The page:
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Let $L \subseteq \Sigma^{\ast}$ with $\Sigma = \{0,1\}$ be the language such that two times the number of $1$'s in a word in $L$ plus the number of $0$'s is divisible by $3$, i.e. if we denote by $|w|_1$ the number the symbol $1$ occurs in $w$ and by $|w|_0$ the number the symbols $0$ occurs, then $$ L = \{ w \in \Sigma^{\ast} \mid 2|w|_1 + |w|_0 \equiv 0 \pmod{3} \}. $$ I know this language to be regular, as it is quite easy to give an automaton for it. I also got a (quite complicated) regular expression for it using an algorithm going from the automaton. But is there any regular expression that is easy in the sense that it gives some insight into why it is a regular expression for the language?

Not that for example for the language $\{ w \mid |w|_0 \equiv 0 \pmod{3} \}$ it is quite easy to give a regular expression, it would be $1^{\ast}(01^{\ast}01^{\ast}01^{\ast})^{\ast}$, or for $\{ w \mid |w| \equiv 0 \pmod{3} \}$ as it would be $(\Sigma\Sigma\Sigma)^{\ast}$. But the above language somehow combines these conditions.

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  • $\begingroup$ I'd be surprised if there was an intuitive regexp for this. The language is defined based on a global property of the string and regular expressions for that kind of property are usually unpleasant. $\endgroup$ – David Richerby Apr 30 '17 at 20:33
  • $\begingroup$ I mean a regexp representing that structure somehow, or which could be derived with some arguments about the structure of the language, it need not the be short. $\endgroup$ – StefanH Apr 30 '17 at 23:06
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The automaton for that language is, as you say, extremely simple: it consists of a triangle, in which 0s move clockwise and 1s move counterclockwise:

DFA for language

A classic way to turn this into a regular expression is to eliminate states one at a time, converting transitions through each state into regular expressions. Eliminating state 2 is easy since there are no epsilon transitions or self-loops, so we end up with:

$$\begin{align}s0 \to s0&: 10 \\ s0 \to s1&: 0 + 11 \\ s1 \to s0&: 1 + 00 \\ s1 \to s1&: 01 \\ \end{align}$$

When we then eliminate state 1, we produce a relatively simple regular expression:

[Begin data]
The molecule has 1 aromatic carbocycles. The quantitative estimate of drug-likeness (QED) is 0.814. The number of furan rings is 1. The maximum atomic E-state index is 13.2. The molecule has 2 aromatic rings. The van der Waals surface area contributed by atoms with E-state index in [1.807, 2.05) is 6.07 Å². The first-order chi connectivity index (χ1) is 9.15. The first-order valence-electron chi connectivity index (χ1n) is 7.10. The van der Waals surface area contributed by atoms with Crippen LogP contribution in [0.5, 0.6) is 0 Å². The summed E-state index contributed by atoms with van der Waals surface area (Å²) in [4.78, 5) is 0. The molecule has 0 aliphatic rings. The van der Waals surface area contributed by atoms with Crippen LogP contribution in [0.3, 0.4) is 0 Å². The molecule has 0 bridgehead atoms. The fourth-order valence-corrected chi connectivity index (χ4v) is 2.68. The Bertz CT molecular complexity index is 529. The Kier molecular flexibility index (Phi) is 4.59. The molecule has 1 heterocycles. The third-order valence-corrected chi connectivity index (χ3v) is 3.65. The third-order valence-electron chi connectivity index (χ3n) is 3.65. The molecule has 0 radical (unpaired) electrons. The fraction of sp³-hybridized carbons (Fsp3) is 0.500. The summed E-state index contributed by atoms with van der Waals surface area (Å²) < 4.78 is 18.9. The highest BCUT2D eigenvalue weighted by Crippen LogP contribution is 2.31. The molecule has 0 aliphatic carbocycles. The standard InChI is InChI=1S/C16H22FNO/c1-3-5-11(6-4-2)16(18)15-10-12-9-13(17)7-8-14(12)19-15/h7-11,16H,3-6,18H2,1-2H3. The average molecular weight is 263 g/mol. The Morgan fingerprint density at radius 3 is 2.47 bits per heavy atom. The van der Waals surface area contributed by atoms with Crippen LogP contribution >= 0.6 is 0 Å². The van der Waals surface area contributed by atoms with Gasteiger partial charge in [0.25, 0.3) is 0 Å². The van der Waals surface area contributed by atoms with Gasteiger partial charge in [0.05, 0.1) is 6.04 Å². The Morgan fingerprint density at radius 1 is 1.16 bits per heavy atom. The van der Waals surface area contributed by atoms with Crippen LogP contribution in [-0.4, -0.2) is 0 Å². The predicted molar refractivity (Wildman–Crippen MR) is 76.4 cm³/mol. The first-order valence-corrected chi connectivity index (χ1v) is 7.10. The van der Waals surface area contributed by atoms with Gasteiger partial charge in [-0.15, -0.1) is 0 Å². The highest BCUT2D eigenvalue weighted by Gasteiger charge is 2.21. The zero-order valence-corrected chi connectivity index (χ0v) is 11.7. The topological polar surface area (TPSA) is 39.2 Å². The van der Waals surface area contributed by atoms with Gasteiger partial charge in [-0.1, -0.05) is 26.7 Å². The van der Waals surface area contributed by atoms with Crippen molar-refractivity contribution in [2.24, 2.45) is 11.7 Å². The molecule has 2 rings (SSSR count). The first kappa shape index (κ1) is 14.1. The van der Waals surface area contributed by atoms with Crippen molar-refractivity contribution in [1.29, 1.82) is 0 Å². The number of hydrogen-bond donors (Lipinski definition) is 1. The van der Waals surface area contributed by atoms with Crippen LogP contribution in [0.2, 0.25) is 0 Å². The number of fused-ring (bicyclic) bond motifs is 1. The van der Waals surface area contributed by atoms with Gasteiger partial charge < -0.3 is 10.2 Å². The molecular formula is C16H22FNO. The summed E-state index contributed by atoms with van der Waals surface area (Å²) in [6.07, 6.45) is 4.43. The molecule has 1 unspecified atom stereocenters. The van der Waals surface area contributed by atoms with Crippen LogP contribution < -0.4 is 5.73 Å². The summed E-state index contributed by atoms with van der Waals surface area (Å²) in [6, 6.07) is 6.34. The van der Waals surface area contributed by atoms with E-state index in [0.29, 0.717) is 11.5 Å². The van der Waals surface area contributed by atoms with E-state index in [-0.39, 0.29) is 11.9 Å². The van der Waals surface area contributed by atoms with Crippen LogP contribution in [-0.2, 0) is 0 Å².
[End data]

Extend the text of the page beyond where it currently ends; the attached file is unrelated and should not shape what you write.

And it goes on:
$$(10 + (0+11)(01)^*(1+00))^*$$

Is that regex intuitive? I guess that depends on your intuitions. $10$ and $01$ both have no effect on $2|w|_1 + |w|_0 \pmod{3}$; $0+11$ adds 1, and $1+00$ subtracts 1. So the regex definitely shows the path around the three possible values of $2|w|_1 + |w|_0 \pmod{3}$

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  • $\begingroup$ so what about 111100 or 110000 ... $\endgroup$ – Phillip Williams Jun 13 '17 at 19:43
  • $\begingroup$ @phillip: $2*4+2$ is 1 mod 3, and $2*2+4$ is 2. So neither are in $L$. Or am I missimg something? $\endgroup$ – rici Jun 13 '17 at 22:03
  • $\begingroup$ oops. oops.. oops. I took as number of bits .. my mistake Alright... these would be 00001 1100 111 111000 11110 $\endgroup$ – Phillip Williams Jun 13 '17 at 23:36
  • $\begingroup$ @PhillipWilliams: Grep says those all match. For example, 1100 takes the second alternative, starting with 11 then no repetitions of 01, then 00. Ball's in your court. $\endgroup$ – rici Jun 14 '17 at 0:16
  • $\begingroup$ Alright, where is 0011 ? (10+(0+11)(01)∗(1+00))∗ does not seem to allow to start with 0 $\endgroup$ – Phillip Williams Jun 14 '17 at 0:33
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To complement rici's answer, I just add a run of Kleene's algorithm, giving another regular expression (starting from his automaton):

\begin{align*} R^{-1}_{00} & = \varepsilon \\ R^{-1}_{01} & = 0 \\ R^{-1}_{02} & = 1 \\ R^{-1}_{11} & = \varepsilon \\ R^{-1}_{10} & = 1 \\ R^{-1}_{12} & = 0 \\ R^{-1}_{22} & = \varepsilon \\ R^{-1}_{21} & = 1 \\ R^{-1}_{20} & = 0 \end{align*} and further: \begin{align*} R^2_{00} & = R_{02}^1 (R_{22}^1)^{\ast} R^1_{20} | R_{00}^1 \\ R^1_{00} & = R_{00}^0 (R_{11}^0)^{\ast} R^0_{10} | R_{00}^0 = \varepsilon (10|\varepsilon)^{\ast} 1 | \varepsilon = (10)^{\ast} 1 | \varepsilon \\ R^0_{00} & = R_{00}^{-1} (R_{00}^{-1})^{\ast} R_{00}^{-1} | R_{00}^{-1} = \varepsilon (\varepsilon)^{\ast}\varepsilon | \varepsilon = \varepsilon \\ R^0_{11} & = R_{10}^{-1} (R_{00}^{-1})^{\ast} R_{01}^{-1} | R_{11}^{-1} = 1 (\varepsilon)^{\ast} 0 | \varepsilon = 10 | \varepsilon \\ R^0_{10} & = R_{10}^{-1} (R_{00}^{-1})^{\ast} R_{00}^{-1} | R_{10}^{-1} = 1 (\varepsilon)^{\ast} \varepsilon | 1 = 1 \\ R^1_{02} & = R^0_{10} (R_{11}^0)^{\ast} R_{12}^0 | R_{02}^0 = 1 ( 10|\varepsilon )^{\ast} (11 | 0) | 1 = ( 1 (10)^{\ast}(11 | 0)) | 1\\ R^0_{12} & = R^{-1}_{10} (R_{00}^{-1})^{\ast} R_{02}^{-1} | R_{12}^{-1} = 1 (\varepsilon)^{\ast} 1 | 0 = 11 | 0 \\ R^0_{02} & = R^{-1}_{00} (R_{00}^{-1})^{\ast} R_{02}^{-1} | R_{02}^{-1} = \varepsilon (\varepsilon)^{\ast} 1 | 1 = 1 \\ R^1_{22} & = R^0_{21} (R_{11}^0)^{\ast} R_{12}^0 | R_{22}^0 = (00 | 1)(10|\varepsilon)^{\ast} (11|0) | (01|\varepsilon) = (00 | 1)(10)^{\ast} (11|0) | (01|\varepsilon) \\ R^0_{22} & = R_{20}^{-1} (R_{00}^{-1})^{\ast} R_{02}^{-1} | R_{22}^{-1} = 0 (\varepsilon)^{\ast} 1 | \varepsilon = 01 | \varepsilon \\ R^0_{21} & = R^{-1}_{20} (R_{00}^{-1})^{\ast} R_{01}^{-1} | R_{21}^{-1} = 0 (\varepsilon)^{\ast} 0 | 1 = 00 | 1 \\ R^1_{20} & = R^0_{21} (R_{11}^0)^{\ast} R_{10}^0 | R_{20}^0 = (00|1)(10|\varepsilon)^{\ast} 1 | 0 = (00|1)(10)^{\ast}1 | 0 \\ R^0_{20} & = R^{-1}_{20}(R_{00}^{-1})^{\ast} R_{00}^{-1} | R_{20}^{-1} = 0 (\varepsilon)^{\ast} \varepsilon | 0 = 0 \end{align*} so we have all subterms to give the final answer $$ R_{00}^2 = ( ( 1 (10)^{\ast}(11 | 0)) | 1 ) ( (00 | 1)(10)^{\ast} (11|0) | (01|\varepsilon) )^{\ast} ( (00|1)(10)^{\ast}1 | 0 ) | ( (10)^{\ast} 1 | \varepsilon ) $$ which is unfortunately much more complicated.

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